Indiana Gov. Mitch Daniels wants a new state revenue forecast before he calls lawmakers back for a special session to write a budget, saying that a revised forecast issued last month was so far off in April that a new starting point is in order.
That and other comments he made yesterday drew mixed reactions from leading lawmakers, suggesting that a quick resolution to a budget is unlikely. The General Assembly did not pass a budget plan by last Wednesday’s regular session deadline, which will force Daniels to call lawmakers back for a special session.
State tax collections were $255 million below the revised forecast for April and Daniels said there are no signs revenues will meet the projections for May and June.
He said the budget bill that passed the Republican-controlled Senate but was defeated by the Democrat-led House last week would have wiped out the state’s reserves and left about a $1 billion shortfall at the end of the next two-year budget cycle in June 2011.
Relying on the forecast issued in April to draft a new spending plan would be like “playing with pretend money,” Daniels said.
He said he did not dispute basic economic assumptions that predicted the nation and Indiana would start to pull out of the recession later this year and grow the next. But he said a technical committee, which includes legislative fiscal analysts and a member of the State Budget Agency, were not realistic about revenues for April, May and June.
That, Daniels said, skewed revenue forecasts for the upcoming budget cycle that begins on July 1.
“I think they should take a new look,” Daniels said. “The world has changed, reality has changed and we simply have to start with reality and write a budget to that, and not to the pretense that the Legislature was using up through Wednesday night.”
Daniels said the state Budget Committee, comprised of fiscal leaders for each of the four legislative caucuses and the state budget director, should ask the technical committee to redo its forecast for the upcoming biennium so lawmakers have a more realistic starting point going into a special session.
Daniels has not specifically said when he plans to call lawmakers back, saying only that he would do so when they are ready to deal with fiscal realities.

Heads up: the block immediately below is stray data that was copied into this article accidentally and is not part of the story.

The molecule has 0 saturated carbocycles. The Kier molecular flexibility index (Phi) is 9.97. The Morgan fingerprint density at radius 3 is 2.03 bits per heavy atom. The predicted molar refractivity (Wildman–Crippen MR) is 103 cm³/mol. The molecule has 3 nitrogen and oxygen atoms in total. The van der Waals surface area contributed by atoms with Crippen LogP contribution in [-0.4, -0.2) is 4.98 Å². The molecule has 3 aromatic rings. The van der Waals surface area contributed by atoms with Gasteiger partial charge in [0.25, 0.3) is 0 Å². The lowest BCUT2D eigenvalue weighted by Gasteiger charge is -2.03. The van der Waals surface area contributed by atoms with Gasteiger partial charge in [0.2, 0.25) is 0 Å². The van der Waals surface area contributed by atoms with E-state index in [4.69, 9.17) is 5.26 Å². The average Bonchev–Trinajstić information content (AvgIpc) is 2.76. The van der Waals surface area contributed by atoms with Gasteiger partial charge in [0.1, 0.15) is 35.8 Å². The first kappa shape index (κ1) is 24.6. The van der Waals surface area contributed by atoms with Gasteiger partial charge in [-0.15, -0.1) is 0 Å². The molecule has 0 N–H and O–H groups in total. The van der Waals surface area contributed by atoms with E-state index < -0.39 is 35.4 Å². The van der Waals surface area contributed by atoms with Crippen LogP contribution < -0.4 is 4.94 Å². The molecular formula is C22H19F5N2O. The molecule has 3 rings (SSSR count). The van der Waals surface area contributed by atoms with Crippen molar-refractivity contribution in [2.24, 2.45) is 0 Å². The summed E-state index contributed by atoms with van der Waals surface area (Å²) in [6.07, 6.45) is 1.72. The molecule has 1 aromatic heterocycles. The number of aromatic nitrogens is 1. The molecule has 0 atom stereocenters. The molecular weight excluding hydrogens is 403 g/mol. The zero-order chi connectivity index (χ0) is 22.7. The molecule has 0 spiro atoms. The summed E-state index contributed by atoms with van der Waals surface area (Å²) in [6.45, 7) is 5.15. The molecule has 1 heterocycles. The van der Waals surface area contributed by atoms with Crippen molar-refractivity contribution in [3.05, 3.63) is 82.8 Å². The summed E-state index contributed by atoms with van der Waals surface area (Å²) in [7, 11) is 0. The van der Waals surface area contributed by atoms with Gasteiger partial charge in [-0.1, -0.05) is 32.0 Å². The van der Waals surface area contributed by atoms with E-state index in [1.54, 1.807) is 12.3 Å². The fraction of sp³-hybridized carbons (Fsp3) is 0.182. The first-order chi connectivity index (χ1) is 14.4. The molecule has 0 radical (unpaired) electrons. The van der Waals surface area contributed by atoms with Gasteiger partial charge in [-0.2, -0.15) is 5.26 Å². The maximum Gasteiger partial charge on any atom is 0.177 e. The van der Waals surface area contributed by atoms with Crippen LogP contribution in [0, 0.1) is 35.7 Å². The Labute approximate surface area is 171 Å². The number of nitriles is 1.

Senate Appropriations Chairman Luke Kenley (R-Noblesville) acknowledged that April’s tax collection figures were bad, but he questioned the value of more fiscal forecasts because of the volatility of the economy. He said the budget bill voted on last week gave Daniels plenty of authority to make spending cuts on his own.
Daniels said it would not have given him as much power to cut as previous budget bills have.
“We are never going to crystal ball this enough to give him a comfort level,” Kenley said.
He said Daniels either needed to begin a special session by presenting a complete budget plan of his own, or take the bill voted on last week and say precisely what he could or could not accept.
“We need to hear more from him about what solution needs to be done,” Kenley said.
House Speaker Patrick Bauer (D-South Bend) said a new forecast was not needed and the April figures only backed up a position his caucus had taken through most of the session: that the economy was so volatile now, lawmakers should only pass a one-year budget.
Regardless, any new plan should start from the governor’s office, he said.
“He needs to come out and with a budget – not just vague references, but numbers, numbers, numbers,” Bauer said. “What he needs to do is write his own budget so we know what his target is.”
Rep. Jeff Espich of Uniondale, the fiscal leader for House Republicans and chairman of the Budget Committee, said he had to talk to other lawmakers and get their thoughts on whether to seek a new fiscal forecast.
“But to me, we are in fact writing a new budget yet and things are obviously in a dramatic free fall right now,” Espich said. “So it’s appropriate we get all the information we can.”